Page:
It is a recommended practice to conduct a formative evaluation during all stages of instructional design, according to the ADDIE model framework (Smith; Ragan, 2005). In light of that, I have created a customized, open-access, website that stores and displays all information related to this thesis project.
Such website became at the same time my central workplace and a channel to showcase my progress. It has offered my community of collaborators (my peers, instructors, and committee members) an ongoing and unlimited opportunity to access and review my work during the whole design process.
Image 4 - Visual representation of the ADDIE Model
In this section, I describe the main functions, features, and mechanisms of this website. In addition to that, I explain and illustrate how creating and using this website has impacted my design decisions at different times and stages.
Git, Jekyll, GitHub Pages
Facing the need to have a simple, easy, and fast way to communicate with my community of collaborators, I began to search for software and tools that could be helpful. What I first realized was that I needed some versioning control to document my process. This was particularly important because, besides working on an extensive design document, I would also program my entire software prototype.
“What is “version control”, and why should you care? Version control is a system that records changes to a file or set of files over time so that you can recall specific versions later”. (Chacon; Straub, 2014) Through research, I confirmed that Git was a suitable tool for my needs:
“Git is a free and open source distributed version control system designed to handle everything from small to very large projects with speed and efficiency” (Git, n.d.)
My first attempt was to create a private repository on BitBucket (a repository platform that runs Git). Some of my committee members, who are particularly proficient in technology and know how to operate Git, were added as contributors to that repository, so that:
- they would be able to see, comment, and change any file at any time,
- while I would be able to keep track of those changes and comments.
Image 5 - Initial project repository on BitBucket
However, after only one week, I realized that repository was not generating any engagement between my committee members and I. This made me realize that using BitBucket and interacting with only the committee member who could operate Git would not be enough for a valid, continuous evaluation. Therefore, I kept looking for alternatives and found out about Jekyll and GitHub Pages:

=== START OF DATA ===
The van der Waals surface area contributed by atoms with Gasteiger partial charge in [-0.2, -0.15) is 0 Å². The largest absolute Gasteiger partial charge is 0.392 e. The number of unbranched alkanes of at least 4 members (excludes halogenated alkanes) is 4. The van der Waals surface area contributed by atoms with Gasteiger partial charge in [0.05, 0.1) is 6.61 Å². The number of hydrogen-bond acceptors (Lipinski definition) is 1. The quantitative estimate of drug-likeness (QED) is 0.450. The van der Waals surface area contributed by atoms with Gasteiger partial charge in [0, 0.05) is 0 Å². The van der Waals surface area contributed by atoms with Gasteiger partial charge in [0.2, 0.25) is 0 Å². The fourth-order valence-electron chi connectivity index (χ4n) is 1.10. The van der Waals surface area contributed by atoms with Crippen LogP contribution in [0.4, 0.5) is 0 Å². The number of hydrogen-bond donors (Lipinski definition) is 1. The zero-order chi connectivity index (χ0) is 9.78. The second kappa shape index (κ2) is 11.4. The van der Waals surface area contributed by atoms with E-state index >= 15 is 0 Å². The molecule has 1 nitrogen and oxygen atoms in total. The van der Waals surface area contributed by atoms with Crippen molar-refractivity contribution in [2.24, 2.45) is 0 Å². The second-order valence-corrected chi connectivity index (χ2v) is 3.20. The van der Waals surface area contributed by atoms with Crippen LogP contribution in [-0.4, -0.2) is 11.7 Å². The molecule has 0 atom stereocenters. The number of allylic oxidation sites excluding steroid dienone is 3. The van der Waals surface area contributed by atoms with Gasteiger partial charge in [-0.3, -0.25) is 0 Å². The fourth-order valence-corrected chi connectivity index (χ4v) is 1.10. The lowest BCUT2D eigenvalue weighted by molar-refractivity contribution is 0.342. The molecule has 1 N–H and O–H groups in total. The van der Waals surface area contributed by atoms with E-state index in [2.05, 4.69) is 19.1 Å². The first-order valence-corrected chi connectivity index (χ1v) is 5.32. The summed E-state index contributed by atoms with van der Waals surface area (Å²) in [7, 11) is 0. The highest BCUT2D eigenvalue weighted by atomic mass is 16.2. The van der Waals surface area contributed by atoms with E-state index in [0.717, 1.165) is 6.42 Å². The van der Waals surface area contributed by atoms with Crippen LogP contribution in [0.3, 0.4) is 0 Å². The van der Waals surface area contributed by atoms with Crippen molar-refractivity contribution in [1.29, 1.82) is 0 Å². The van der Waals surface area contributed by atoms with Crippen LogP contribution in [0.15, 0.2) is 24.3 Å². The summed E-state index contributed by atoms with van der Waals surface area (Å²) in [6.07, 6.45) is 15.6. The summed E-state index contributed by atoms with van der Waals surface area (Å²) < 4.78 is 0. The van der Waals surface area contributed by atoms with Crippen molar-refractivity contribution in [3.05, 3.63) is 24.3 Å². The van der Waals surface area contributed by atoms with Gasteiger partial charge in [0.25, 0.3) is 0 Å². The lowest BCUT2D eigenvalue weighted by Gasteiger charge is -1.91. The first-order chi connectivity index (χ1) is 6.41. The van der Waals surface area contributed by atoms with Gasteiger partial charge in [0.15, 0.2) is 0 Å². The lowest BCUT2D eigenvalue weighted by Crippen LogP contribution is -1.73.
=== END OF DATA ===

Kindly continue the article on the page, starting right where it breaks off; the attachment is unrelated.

“Jekyll: A tool for creating static HTML websites from a set of templates and data. Jekyll is used by GitHub to create static web pages for GitHub hosted projects”. (Wagstrom; Jergensen, 2012, p. 5)
I consulted with my I.T. specialist committee members Daniel Negri and Ludmilla Aires, who both agreed this tool would suit my needs.
For about two weeks, I focused all my effort to learn how to install, operate and build a thesis project website using those tools. This experience fulfilled a set of goals I have had since the beginning of the thesis course:
- to learn to operate version control systems,
- to re-connect with coding, especially for the web, and
- to give the access to my design process and products to anyone.
This process is further described on Blog#7 New Thesis Website.
As I realized the potentials of GitHub Pages combined with Jekyll, I began to design my website to be the central workplace and project management tool for my thesis. Here I briefly describe the functions and sections I have created and how they have helped me structure, organize, and collect feedback on my process.
This section was designed to provide my basic biographic information, plus the list of committee members, their roles and contributions to the project. For example, by accessing the page titled Nicole Pallares, it is possible to see the written feedback provided by this committee member and an informal log of the meetings we have had.
Image 6 - Example of a committee member’s page
The “Demo” section displays the responsive prototypes I have created. While the final thesis paper (or design document) needs to be static, this website allows users to interact with my design iterations created on MockingBot or using Reveal.js.
Image 7 - Reveal.js prototype
By accessing the “Doc” page, users can see all sections of the design document, that is, of the final thesis paper. Each section comes from an individual local file and produces a particular permalink.
Image 8 - Screen-shot to show how document writing was done